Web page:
“Separation of church and state.” Few phrases have caused such division and controversy. From the famous Scopes Monkey Trial to battles over the Ten Commandments on public display to stories of high school coaches praying with their teams, there is no shortage of opinions.
Recently, the phrase has even become part of the dialogue in Republican presidential primaries. After, I questioned the faith claims and behaviors of one of the leading candidates, several objectors decried, “What about separation of church and state?”
Surprisingly, evangelical Christian supporters of the candidate – ones who in the past have traditionally defended this is a “Christian nation” – have begun using a slight variation on the phrase when they proclaim that we are electing “a commander-in-chief, not a pastor-in-chief.”
But all of this is symptomatic that even evangelicals have become victims of a great misunderstanding about God.
I shared in my recent post titled “Yes, Virginia, There Is a Supreme Dictator of the Universe…and You’re Okay With It” how God is the ultimate source law of the universe.
As the ultimate source law God not only initiated and controls all the physical laws of the universe that govern us (laws of gravity, energy, motion, etc) but also what I call the “personal laws” – love, compassion, intimacy, grace, justice, forgiveness, as so on. These are the laws that humankind must obey if it most wants to flourish.
Furthermore, I explained how, in using the name “I Am,” God identified himself not only with the most personal concept there is (the “I”) but also with the biggest possible concept there is…existence. For what is bigger, more powerful or long lasting than existence itself?
In another post, I explained how God as the source law of all other natural laws is, therefore, also the most natural part of the universe. We have created a false supernatural line separating God from the very natural world. Consequently, as we discover more and more about the universe, coming up with natural explanations, God gets smaller and smaller to us all the time.
In the end we have managed to compartmentalize God.
We dedicate days that are specifically for him and other days that are not. We erect buildings designed to serve him and other ones that are meant for our normal daily lives.
We deem both activities and professions as either “non-secular” or “secular,” separating out the “religious” from “regular” parts of our lives.
And we’ve managed to put the sciences in a category wholly apart – as though this ultimate source law had little to do with them at all.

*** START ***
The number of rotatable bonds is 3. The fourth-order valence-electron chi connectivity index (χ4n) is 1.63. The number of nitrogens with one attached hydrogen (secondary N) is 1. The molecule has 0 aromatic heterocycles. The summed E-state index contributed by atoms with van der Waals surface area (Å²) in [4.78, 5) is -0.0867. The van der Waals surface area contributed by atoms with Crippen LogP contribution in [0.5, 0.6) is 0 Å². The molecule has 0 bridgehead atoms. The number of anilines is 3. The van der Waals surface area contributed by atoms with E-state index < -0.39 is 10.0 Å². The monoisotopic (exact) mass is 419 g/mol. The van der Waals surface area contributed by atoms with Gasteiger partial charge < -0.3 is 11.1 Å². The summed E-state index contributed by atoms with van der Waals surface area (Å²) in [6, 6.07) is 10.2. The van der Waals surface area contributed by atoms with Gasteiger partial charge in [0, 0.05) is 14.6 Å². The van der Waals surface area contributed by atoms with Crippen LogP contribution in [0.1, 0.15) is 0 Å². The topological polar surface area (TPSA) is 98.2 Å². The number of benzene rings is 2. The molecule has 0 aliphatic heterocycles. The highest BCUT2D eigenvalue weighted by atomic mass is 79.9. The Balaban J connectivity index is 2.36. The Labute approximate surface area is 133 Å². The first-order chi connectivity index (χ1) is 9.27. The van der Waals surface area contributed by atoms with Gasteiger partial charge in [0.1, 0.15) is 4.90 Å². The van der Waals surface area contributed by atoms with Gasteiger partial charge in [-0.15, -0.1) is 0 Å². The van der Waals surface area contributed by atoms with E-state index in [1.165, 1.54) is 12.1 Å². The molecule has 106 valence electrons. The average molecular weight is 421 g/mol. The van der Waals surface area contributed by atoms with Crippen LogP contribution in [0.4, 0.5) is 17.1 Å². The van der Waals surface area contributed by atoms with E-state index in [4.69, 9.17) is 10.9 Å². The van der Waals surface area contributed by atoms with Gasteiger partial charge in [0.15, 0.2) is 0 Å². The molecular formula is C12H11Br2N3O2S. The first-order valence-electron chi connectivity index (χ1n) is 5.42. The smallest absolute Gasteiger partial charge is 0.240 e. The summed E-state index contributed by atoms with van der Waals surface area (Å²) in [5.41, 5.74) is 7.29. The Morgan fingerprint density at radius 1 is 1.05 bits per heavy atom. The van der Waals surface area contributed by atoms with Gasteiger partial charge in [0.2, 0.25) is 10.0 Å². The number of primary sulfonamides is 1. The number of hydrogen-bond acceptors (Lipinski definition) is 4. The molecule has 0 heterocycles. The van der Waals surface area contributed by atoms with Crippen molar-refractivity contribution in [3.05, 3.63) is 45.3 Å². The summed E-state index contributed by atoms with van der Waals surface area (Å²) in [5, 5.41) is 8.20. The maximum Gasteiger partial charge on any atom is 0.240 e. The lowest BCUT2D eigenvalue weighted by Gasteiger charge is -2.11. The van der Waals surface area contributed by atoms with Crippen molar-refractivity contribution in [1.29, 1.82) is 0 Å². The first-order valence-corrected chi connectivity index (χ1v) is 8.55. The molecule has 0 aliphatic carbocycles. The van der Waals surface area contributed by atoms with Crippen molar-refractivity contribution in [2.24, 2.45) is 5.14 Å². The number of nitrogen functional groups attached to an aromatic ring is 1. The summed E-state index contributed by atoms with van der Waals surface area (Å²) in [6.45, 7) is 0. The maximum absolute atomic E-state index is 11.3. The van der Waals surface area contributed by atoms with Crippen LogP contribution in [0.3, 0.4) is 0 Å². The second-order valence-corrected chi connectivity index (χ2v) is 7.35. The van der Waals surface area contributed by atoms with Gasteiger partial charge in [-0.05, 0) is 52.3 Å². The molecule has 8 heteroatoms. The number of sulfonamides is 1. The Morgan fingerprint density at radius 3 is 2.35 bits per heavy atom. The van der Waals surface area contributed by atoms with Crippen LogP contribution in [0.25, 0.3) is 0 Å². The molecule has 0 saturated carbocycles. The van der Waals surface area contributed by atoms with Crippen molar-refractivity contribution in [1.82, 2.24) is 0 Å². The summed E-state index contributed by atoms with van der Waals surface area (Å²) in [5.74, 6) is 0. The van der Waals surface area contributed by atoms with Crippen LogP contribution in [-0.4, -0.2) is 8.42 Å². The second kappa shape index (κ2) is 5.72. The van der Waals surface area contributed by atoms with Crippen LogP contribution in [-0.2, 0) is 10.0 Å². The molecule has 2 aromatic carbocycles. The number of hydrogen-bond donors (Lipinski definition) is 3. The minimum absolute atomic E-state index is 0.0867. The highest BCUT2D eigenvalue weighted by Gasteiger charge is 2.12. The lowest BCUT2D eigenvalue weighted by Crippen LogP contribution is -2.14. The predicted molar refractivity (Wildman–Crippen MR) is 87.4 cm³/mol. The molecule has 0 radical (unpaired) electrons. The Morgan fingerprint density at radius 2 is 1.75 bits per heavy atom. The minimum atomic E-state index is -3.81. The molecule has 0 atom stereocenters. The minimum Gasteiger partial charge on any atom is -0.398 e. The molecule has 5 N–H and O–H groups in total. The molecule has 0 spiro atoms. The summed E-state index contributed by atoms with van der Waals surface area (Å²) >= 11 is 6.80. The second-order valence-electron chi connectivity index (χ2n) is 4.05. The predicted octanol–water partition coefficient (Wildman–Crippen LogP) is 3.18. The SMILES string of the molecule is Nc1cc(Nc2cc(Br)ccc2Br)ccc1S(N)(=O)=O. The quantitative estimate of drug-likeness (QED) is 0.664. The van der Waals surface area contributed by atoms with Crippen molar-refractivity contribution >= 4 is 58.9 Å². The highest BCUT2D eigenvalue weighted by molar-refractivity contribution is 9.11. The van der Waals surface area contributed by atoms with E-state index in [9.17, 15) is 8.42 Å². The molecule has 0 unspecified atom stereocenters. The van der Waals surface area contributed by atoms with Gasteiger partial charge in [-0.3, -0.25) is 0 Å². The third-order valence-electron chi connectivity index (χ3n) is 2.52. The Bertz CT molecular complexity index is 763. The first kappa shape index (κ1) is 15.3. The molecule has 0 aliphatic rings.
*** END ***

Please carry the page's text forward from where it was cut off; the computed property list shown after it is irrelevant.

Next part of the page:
Such compartmentalization is obviously a far cry from the concept of God having the bigness of existence. And when you replace “God” with the word “existence” you begin to realize how ridiculous it all can be.
Do we have days or building where we acknowledge existence and ones we don’t? Do we tell scientists to do their work but just don’t acknowledge existence’s part?
Do we have movies or songs where we celebrate existence but other ones where we have to pretend that existence doesn’t exist at all?
And what about when it comes to questions of separation of church and state?[i]
Should we fire teachers for talking about existence? Should we forbid public buildings from displaying existence’s rules like “no running through the halls” or “smoking is bad for your health?”
Because here’s the thing about God: God does not exist within the context of religion or the confines of a church building or a day of the week and his existence isn’t dependent on people’s beliefs at all. God exists every day and in every place whether we’d like him to or not.
But if we’re not supposed to acknowledge God in state buildings, and yet God is the source law of ALL laws, does that mean we need to remove a2 + b2 = c2 from our schools as well? After all, that is a natural law of existence, is it not?
Likewise, does separation of church and state mean that we shouldn’t choose our leaders based on laws of dignity and respect?
Now some at this point will get concerned and ask, “Is Steve advocating a theocracy?” And I would say, “Absolutely not!”
There are legitimate reasons why our founding fathers set things up the way they did. For one, it must be acknowledged that, though God exists, there are differences in opinion of what he’s like. And anytime you put broken, potentially selfish, individuals with different opinions in too much power over others’ spiritual lives the results can be devastating and even counterproductive.
Additionally, the primary concern that the early founders had was not with God but with the church institution and the intermixing of it with government function.
James Madison, known as the “Father of the Constitution” once wrote:
The settled opinion here is, that religion is essentially distinct from civil Government, and exempt from its cognizance; that a connection between them is injurious to both (Letter to Edward Everett, March 18, 1823).
Anytime you mix the different disciplines of groups the results can be negative.